I often run into situations where I have to thank somebody for doing two things in business emails. The sentence would essentially be:

“Thank for doing A and B.”

I am thinking something around the lines of :


A more concrete example:

“Thank you for meeting with me and updating the schedule.”

The redundant use of Itadaki makes me feel uneasy and seems unnatural. Any thoughts on this are much appreciated.

  • 4
    「〜させていただく」 is humble for them allowing you to do something, not them doing something.
    – istrasci
    Oct 31, 2019 at 15:45
  • 1
    It's also definitely a thing to not combine multiple expressions of gratitude into one sentence, so as to let each one stand on its own.
    – sbkgs4686
    Nov 2, 2019 at 7:03

2 Answers 2


First, let's start with your example sentences, because you aren't saying what you think you are saying...


Loosely translates to:

Thank you for letting me do A, and thank you for doing B.

As has been pointed out in one of the comments below your post, using the causative form + itadaku results in a 'letting (speaker) verb' construction. Here's why, the causative form of the verb (~させる) is a form for either 'letting' or 'making' someone verb. いただく is a verb for the speaker to receive something from someone else. When you say ~させていただく, you are literally receiving of someone letting the speaker (verb).

This is not the case for ~していただく which is where the speaker receives of the other person verbing.

There are a few cases where the causative form can be used, like the verb 話す. However, in that case, you are still humbly receiving of their letting you talk (to/with them). The only reason this can work is because 話す implies speaking with the other person. In cases of using keigo, you can also use verbs in which someone else gives to the speaker, like くださる.

You are right to point out that it is repetitive, because it is. That's just how keigo can go sometimes.

You can link the two different ideas/phrases by using the て conjugation. Another alternative is to use some other conjunctive form, and then using そして or また for the next idea. Also, because this is keigo, it isn't a bad idea to make sure that you acknowledge the time that the spent doing that thing for you.

After talking briefly with some Japanese friends そして is not as common as また. Also, their examples all showed that いただく and くださる are repeated for each of the tasks being performed. (Thanks @Chocolate!)

Aをしてくださり、また、Bもして くださって/くださいまして、ありがとうございました。
Thank you for doing A and B.

If you were a business executive (CEO or vice president level) meeting with regular staff, you may hear くれる. Neglecting this edge case, I would always recommend using the honorific in keigo.

As has been noted by others, you may not want to combine two things into one sentence when thanking. Keigo is round about enough that giving each thing its own sentence and recognition is in itself part of the formality. That being said, if I were to combine the actions in your example sentence, I would say the following (with special recognition from those that have helped me reach this conclusion):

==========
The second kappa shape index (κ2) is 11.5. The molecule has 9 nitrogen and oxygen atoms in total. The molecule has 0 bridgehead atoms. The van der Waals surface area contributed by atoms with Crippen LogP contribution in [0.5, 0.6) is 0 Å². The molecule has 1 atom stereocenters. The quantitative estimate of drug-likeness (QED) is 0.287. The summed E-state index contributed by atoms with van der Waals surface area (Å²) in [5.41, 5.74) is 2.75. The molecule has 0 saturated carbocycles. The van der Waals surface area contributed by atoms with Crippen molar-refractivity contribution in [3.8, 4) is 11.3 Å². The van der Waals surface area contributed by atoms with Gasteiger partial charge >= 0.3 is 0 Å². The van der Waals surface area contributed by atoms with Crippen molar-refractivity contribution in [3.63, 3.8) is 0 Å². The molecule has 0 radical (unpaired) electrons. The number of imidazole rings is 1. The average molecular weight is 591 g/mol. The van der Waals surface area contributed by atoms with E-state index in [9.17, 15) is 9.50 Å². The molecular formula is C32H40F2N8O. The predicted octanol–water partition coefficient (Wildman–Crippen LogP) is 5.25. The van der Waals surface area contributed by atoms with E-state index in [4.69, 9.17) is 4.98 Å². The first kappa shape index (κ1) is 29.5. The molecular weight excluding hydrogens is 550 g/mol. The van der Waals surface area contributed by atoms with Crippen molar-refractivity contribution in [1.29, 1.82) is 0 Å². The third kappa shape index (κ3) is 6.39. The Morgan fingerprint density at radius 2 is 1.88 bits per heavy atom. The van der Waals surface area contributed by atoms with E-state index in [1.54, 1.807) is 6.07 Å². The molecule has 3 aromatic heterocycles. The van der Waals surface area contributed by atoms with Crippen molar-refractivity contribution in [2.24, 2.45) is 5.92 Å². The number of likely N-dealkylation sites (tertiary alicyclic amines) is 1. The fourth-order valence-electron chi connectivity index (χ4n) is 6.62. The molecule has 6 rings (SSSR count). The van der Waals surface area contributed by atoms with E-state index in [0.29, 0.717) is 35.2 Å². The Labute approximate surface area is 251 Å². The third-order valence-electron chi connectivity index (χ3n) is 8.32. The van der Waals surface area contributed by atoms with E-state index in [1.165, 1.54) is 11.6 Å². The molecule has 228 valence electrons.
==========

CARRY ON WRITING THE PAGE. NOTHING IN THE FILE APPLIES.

Thank you for meeting with me and updating the schedule.
お忙しい中お時間を [頂]{いただ}き/[頂戴]{ちょうだい}し、また、日程調整もしていただきまして、(誠に)ありがとうございました。

  • 「させていただく」 and 「していただく」 do not both translate to “let me do.” I believe the phrase in the question carries the meaning intended. “Thank for letting me talk to you and adjusting the schedule for me.” I do agree though that そしてand separating the two makes more sense. 「お話しさせて頂きありがとうございます。そして、日程を調整して頂きありがとうございます。」 Nov 2, 2019 at 8:51
  • @LangWanderer I have tried to address this in my newly revised edits.
    – ajsmart
    Nov 3, 2019 at 4:28

“Thank for doing A and B.”

  • AもBもなさっていただき、誠にありがとうございました。

「なさる」 is the sonkeigo of する。And 「いただく」 is the kenjyougo of もらう, so that doubles-up on the 敬語。And then, I think it is grammatically correct, but sounds sort of funny / quirky to add in a "つつしむ", which makes it sort of sounds like you are rebuking yourself for even having asked him / her for having done anything on your behalf. But, I'd not add that extra in a formal email. Just in a very casual conversation, especially if you've insisted you have poor Japanese skills:

  • AもBもなさっていただき、つつしんで誠にありがとうございました。

“Thank you for meeting with me and updating the schedule.”

  • お話しかけてありがとうございました。"Thank you for meeting with me."

The "お" is called "bikago"美化語 which makes the verb 話しかける an honorific. And, once honorifics are involved, then first and second person in a sentence usually can become implied. The implied first person is usually the listener. The speaker is usually the implied second person. With this honorific "with me" is implied.

スクシュールを添削できてありがとうございました。"Thank you for updating / correcting the schedule."

  • 1
    Let me correct your Japanese. 1) ×なさっていただき → ◎していただき(orしてくださり, していただきまして, してくださいまして) 2) ×つつしんで誠にありがとうございました。→ (if you need to use つつしんで) ◎つつしんでお礼申し上げます。 3) ×お話しかけてありがとうございました。→ 〇お話させていただきありがとうございました。 ◎お時間をいただきありがとうございました。(btw, 話しかけてくださりありがとうございました would mean "Thank you for talking to me (in the sense of 'starting a conversation with me')." 4) ×スクシュールを添削できて → スケジュールを調整/変更してくださり/いただき...
    – chocolate
    Jan 26, 2020 at 3:47

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